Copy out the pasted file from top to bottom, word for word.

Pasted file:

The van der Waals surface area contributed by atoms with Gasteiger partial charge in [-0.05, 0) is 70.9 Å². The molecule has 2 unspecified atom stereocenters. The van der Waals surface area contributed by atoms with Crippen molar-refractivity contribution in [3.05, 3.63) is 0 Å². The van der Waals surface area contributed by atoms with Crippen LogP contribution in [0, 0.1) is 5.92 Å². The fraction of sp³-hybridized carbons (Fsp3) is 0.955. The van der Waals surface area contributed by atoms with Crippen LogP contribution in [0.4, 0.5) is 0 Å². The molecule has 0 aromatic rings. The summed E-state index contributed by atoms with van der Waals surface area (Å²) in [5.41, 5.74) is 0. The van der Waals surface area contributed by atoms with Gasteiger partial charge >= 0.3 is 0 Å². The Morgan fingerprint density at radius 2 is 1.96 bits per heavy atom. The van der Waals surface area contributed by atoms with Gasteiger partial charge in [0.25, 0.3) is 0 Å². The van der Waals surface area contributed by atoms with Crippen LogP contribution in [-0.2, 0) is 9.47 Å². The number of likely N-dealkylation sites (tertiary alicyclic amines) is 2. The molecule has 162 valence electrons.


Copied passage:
The van der Waals surface area contributed by atoms with Gasteiger partial charge in [-0.05, 0) is 70.9 Å². The molecule has 2 unspecified atom stereocenters. The van der Waals surface area contributed by atoms with Crippen molar-refractivity contribution in [3.05, 3.63) is 0 Å². The van der Waals surface area contributed by atoms with Crippen LogP contribution in [0, 0.1) is 5.92 Å². The fraction of sp³-hybridized carbons (Fsp3) is 0.955. The van der Waals surface area contributed by atoms with Crippen LogP contribution in [0.4, 0.5) is 0 Å². The molecule has 0 aromatic rings. The summed E-state index contributed by atoms with van der Waals surface area (Å²) in [5.41, 5.74) is 0. The van der Waals surface area contributed by atoms with Gasteiger partial charge >= 0.3 is 0 Å². The Morgan fingerprint density at radius 2 is 1.96 bits per heavy atom. The van der Waals surface area contributed by atoms with Gasteiger partial charge in [0.25, 0.3) is 0 Å². The van der Waals surface area contributed by atoms with Crippen LogP contribution in [-0.2, 0) is 9.47 Å². The number of likely N-dealkylation sites (tertiary alicyclic amines) is 2. The molecule has 162 valence electrons.